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Fishing, catching nothing


nymag.com

"Jesus died for somebody's sins but not mine," Patti Smith sang as the opening line to her song “Gloria.” The rest of the lyrics have me convinced the line expresses nihilism and is not a theological statement, although there’s this: Thick heart of stone/My sins my own/They belong to me, me, which could be read as a “mea maxima culpa” acknowledging that a litany of sin has led her to deny the possibility of salvation.

Although I was raised a Catholic, that line speaks to me in a shout. I attended Mass every Sunday until I realized the ceremony wasn’t speaking to me. The sacrament of Confirmation didn’t speak to me. Confirmation is supposed to strengthen a person’s faith, but in the moments after I was confirmed, I passed a friend, and our exchange went like this:

“Feel any different?”
“Nope. Do you?”
“Nope.”

Salvation? I never felt that after the sacrament of Confession, either. I’d walk into church on a Saturday afternoon, slide into a pew, slip into the confessional, recite my most recent sins to a priest, say an act of contrition and the other prayers the priest prescribed for absolution, and then leave the church, feeling no different than I had when I entered.

Jesus died for somebody’s sins but not mine.

Being raised a Catholic is like being a long-distance runner, a journalist, an editor, or a fisherman. Once you run long distances, you understand how the race is simple: you vs. yourself. Once you’re a journalist, you see everything, especially interactions with others, as stories. Once you’re an editor, you live with the continuous thought that your life needs revising. Once you take up fishing, you can’t drive by a creek or lake without wondering what kinds of fish live there—and the metaphor of fishing for something unknown becomes the central metaphor of your life.

I fish for salvation because I know I am inherently flawed. My life is a story. It needs much editing, but life is a first draft that can’t be rewritten, and the things I’d like to rewrite are sins and shortcomings in one form or another. Although I’m sure I’ve done good deeds, I can’t remember them, or I consider them insignificant. After all, I was raised Catholic, and for me, that faith wasn’t about pats on the back. Instead, it was like a divine sledgehammer striking my soul to the rhythm of “Thou shalt not, thou shalt not, thou shalt not.” I found no joy in this faith, only constant reminders that I was a sinner.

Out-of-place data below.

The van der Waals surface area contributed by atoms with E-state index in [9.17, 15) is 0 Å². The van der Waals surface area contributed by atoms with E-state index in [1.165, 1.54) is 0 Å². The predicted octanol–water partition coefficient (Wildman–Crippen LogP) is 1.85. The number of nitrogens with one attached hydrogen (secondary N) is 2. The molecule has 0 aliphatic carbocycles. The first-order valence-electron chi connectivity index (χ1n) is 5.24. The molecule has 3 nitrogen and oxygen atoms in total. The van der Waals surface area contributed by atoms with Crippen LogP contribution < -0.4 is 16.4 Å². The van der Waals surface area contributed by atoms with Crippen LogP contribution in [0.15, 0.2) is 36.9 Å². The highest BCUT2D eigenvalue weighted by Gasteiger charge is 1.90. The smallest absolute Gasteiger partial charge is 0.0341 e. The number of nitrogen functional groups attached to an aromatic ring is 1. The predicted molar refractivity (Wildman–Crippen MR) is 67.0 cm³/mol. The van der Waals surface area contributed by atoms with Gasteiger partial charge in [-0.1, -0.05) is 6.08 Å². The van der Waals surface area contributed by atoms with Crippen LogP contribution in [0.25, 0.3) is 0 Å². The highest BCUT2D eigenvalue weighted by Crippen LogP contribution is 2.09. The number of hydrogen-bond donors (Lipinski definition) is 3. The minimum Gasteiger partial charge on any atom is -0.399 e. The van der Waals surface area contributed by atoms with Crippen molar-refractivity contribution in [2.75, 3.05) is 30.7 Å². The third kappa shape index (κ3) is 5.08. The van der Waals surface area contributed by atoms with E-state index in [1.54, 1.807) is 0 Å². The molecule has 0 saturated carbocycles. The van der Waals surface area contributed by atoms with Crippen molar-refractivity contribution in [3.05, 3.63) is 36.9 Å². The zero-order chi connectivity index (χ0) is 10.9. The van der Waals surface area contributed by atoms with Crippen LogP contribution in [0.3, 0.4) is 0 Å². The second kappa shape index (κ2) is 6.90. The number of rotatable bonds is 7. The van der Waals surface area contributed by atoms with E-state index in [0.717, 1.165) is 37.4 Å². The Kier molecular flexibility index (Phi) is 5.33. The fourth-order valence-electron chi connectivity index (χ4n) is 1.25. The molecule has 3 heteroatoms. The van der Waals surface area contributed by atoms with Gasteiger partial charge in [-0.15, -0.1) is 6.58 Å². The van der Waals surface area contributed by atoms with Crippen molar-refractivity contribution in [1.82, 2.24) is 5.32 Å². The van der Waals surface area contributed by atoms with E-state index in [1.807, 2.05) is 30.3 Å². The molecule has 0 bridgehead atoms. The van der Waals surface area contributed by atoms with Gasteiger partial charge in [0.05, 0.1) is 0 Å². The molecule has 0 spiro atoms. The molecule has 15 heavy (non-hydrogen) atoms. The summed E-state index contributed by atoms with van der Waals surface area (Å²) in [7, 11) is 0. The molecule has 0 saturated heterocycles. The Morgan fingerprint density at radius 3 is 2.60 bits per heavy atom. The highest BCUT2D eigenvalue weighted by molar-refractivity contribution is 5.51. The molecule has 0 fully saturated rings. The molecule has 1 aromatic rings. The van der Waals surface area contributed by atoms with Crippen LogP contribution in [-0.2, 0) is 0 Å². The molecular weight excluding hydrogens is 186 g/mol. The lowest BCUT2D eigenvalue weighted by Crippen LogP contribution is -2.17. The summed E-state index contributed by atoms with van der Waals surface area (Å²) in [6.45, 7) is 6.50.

But Jesus died for somebody’s sins, not mine. This is my first thought the moment after I start to pray. I pray because I have caught glimpses of the transcendent; I believe in something bigger. And I begin to pray with the hope that something bigger, whatever it is, might fire a lightning bolt of such great power into my soul that I’ll more fully understand the particular place in life that led me to pray in the first place. I’m still waiting for the lightning, the enlightening.

So I don’t stick with prayers. I don’t finish them, nor do I repeat them. Despite his unwavering faith in his god, Jah, Bob Marley sang, “What to be got to be.” I don’t believe prayer changes anything for me, and even if it did, I don’t think prayer is intended to get God to deliver on something specific. Countless people who know me would disagree vigorously. Some might call me a heathen; some would try to convince me I am misguided; some would pray for my salvation.

They would ask me to accept Christ as my personal savior, to accept the idea that he loves me unconditionally, to accept their faith that he paid for all of our sins when he was crucified. When I think of Christ, I think of the crucifixion and about how I can’t fully realize what a brutish, hellish death it must have been. I believe in Christ as a historical figure, and if millions of other people see him and have historically seen him as the risen Lord and the light of the world, I am happy it brings them comfort and purpose. I never have and never will deny them their faith.

But their Jesus died for somebody’s sins, not mine.

Comments

( 9 comments — Leave a comment )
(Anonymous)
May. 26th, 2016 01:57 am (UTC)